Letter: Fraser Institute’s agenda not to be trusted

School administrators should give little credibility to the Fraser Institute's findings

Lynn AskeyInvermere

Hats off to Kevin Nimmock for his June 3rd editorial, “Fraser system should get a failing grade.”  Right wing “think tanks” such as the Fraser Institute and the CD Howe Institute, funded by the largest banks and corporations in Canada, have a very specific agenda. That agenda has to do with furthering the interests of the very corporations and the financial community (the rich 1 per cent) that fund them.

The Fraser Institute is based on and encouraged by the ideology of the late Milton Friedman and his Chicago School of Economics. Friedman’s free market, free trade, unfettered capitalism, globalization and “privatize everything” doctrine has become increasingly popular with governments, both provincial and federal, in this country.

The Fraser Institute, in keeping with Friedman’s ideas, likes to create a sense of crisis. If citizens can be convinced that the public schools are in crisis, they will be more likely to support privatization. I suggest readers research “charter schools” and what is happening to education in the U.S.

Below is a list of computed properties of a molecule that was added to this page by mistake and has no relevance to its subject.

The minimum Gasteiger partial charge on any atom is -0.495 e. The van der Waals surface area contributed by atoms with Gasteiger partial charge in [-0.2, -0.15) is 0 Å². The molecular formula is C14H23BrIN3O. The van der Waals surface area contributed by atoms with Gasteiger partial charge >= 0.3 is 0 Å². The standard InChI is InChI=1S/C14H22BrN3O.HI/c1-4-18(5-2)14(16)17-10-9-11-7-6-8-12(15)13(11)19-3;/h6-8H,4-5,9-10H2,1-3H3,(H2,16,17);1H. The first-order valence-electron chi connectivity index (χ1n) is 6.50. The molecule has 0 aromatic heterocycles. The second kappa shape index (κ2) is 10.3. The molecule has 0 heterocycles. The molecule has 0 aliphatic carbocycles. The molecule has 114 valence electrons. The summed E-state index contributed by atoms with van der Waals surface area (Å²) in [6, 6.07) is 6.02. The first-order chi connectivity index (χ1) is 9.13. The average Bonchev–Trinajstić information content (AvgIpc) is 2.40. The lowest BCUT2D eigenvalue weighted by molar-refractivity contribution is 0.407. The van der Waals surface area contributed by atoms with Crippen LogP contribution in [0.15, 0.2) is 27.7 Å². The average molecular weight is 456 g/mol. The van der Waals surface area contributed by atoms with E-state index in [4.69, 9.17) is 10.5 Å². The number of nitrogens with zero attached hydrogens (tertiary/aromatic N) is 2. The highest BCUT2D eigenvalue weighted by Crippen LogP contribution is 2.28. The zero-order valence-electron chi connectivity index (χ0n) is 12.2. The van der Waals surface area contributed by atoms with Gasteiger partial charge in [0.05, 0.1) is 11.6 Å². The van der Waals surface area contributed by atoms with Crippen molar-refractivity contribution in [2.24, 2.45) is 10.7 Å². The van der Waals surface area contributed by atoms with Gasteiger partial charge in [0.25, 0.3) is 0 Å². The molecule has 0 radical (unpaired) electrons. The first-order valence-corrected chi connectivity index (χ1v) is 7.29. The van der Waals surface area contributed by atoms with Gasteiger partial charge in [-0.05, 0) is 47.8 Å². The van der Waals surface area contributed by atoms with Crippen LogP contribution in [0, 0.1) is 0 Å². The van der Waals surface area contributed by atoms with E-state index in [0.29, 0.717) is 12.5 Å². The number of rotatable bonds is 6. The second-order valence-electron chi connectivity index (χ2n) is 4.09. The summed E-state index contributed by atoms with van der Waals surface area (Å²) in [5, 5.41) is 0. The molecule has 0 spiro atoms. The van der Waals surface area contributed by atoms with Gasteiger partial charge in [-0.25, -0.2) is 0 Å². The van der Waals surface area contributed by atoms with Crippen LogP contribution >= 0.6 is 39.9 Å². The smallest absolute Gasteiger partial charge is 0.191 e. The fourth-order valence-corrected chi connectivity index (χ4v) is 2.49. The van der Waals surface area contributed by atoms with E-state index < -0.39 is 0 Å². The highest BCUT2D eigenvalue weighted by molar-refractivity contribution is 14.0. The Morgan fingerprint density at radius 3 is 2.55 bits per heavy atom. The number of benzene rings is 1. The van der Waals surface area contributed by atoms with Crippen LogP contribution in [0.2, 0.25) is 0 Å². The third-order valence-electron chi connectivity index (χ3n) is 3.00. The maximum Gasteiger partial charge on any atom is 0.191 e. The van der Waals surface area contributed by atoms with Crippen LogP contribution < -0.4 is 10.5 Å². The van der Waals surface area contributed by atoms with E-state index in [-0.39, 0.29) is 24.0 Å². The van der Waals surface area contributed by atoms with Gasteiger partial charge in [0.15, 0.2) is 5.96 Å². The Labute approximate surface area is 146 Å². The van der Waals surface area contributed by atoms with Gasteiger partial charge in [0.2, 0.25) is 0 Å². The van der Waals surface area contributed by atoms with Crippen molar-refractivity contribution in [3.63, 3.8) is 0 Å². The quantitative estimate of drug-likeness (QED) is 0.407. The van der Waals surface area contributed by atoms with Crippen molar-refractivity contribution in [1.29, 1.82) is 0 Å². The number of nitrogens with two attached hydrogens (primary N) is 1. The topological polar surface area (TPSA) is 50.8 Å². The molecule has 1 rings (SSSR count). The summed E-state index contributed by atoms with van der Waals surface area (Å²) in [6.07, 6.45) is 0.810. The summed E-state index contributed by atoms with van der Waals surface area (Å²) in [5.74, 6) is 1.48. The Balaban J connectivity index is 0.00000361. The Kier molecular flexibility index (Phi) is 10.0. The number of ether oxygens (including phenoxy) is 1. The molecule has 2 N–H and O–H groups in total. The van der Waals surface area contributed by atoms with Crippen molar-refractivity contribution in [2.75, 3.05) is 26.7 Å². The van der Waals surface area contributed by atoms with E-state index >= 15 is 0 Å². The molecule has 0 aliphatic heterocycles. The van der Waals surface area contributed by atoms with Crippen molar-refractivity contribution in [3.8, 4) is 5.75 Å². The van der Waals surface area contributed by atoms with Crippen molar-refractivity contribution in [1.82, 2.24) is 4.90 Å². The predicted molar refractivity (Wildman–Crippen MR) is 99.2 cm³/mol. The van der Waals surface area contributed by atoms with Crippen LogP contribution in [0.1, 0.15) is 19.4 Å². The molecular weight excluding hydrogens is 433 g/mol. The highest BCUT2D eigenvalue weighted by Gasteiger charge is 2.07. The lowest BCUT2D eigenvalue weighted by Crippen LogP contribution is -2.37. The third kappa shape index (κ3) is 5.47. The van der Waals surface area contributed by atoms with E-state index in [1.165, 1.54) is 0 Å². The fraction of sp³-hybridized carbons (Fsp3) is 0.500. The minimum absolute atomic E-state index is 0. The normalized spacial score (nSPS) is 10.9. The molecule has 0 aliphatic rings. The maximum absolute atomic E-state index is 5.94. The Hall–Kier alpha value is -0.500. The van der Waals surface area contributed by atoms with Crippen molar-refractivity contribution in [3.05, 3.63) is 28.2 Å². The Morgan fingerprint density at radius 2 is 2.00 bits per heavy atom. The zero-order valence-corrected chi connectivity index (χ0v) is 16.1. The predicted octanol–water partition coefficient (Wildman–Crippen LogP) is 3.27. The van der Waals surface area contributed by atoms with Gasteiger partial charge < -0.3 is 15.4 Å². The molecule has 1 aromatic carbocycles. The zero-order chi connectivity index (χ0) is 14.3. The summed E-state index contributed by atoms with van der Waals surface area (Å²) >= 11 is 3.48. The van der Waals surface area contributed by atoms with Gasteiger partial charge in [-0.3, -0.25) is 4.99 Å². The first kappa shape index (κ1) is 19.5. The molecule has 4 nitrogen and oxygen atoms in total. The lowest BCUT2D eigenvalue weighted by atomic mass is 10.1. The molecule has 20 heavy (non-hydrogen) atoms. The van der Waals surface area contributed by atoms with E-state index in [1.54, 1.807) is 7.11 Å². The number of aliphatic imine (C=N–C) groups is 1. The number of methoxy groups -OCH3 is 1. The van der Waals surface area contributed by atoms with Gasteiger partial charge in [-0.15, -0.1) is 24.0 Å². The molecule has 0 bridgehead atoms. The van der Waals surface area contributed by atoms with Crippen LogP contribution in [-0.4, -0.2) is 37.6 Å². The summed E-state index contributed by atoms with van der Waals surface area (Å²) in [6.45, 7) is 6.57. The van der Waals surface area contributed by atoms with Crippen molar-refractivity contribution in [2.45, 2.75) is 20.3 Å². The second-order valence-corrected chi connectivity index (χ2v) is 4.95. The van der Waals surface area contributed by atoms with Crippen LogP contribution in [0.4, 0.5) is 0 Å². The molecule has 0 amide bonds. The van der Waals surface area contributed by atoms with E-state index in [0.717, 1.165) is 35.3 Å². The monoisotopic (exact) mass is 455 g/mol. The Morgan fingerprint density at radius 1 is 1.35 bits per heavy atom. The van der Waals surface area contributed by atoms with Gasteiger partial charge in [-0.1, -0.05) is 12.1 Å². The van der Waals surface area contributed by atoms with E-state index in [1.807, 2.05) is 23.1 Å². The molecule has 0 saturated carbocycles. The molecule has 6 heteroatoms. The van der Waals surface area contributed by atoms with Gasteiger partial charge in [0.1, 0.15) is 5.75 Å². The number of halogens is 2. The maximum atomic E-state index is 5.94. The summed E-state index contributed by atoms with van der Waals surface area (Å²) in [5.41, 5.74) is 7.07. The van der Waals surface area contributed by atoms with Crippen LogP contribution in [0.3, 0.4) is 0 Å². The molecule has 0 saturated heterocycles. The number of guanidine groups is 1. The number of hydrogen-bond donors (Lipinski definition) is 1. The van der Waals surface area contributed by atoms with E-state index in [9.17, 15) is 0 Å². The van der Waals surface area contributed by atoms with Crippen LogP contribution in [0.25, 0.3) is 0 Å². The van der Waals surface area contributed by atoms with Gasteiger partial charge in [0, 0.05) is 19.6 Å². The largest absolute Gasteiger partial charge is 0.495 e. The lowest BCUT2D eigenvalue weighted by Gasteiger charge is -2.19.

Our once exceptional B.C. public school system is being underfunded by a government that has bought into Friedman’s economic worldview.

It is being questioned and denigrated by the Fraser Institute, an organization with a skewed outlook on what should constitute education for the masses.

Christy Clark’s government is funding private schools to 50 per cent with taxpayers’ money. Can you see how this type of subtle manipulation by the Fraser Institute may be driving government policies?

The Fraser Institute is not interested in “the common people.”

It is a tool of the political and corporate elite. It is all about elimination of the public sphere, total liberation for corporations, major cuts to social spending, and tax cuts to big business and multinationals.

To understand better what is really driving “think tanks” like the Fraser Institute, I recommend Naomi Klein’s book The Shock Doctrine.

I also recommend that our school administrators and teachers give little credibility to the findings of the Fraser Institute.

 

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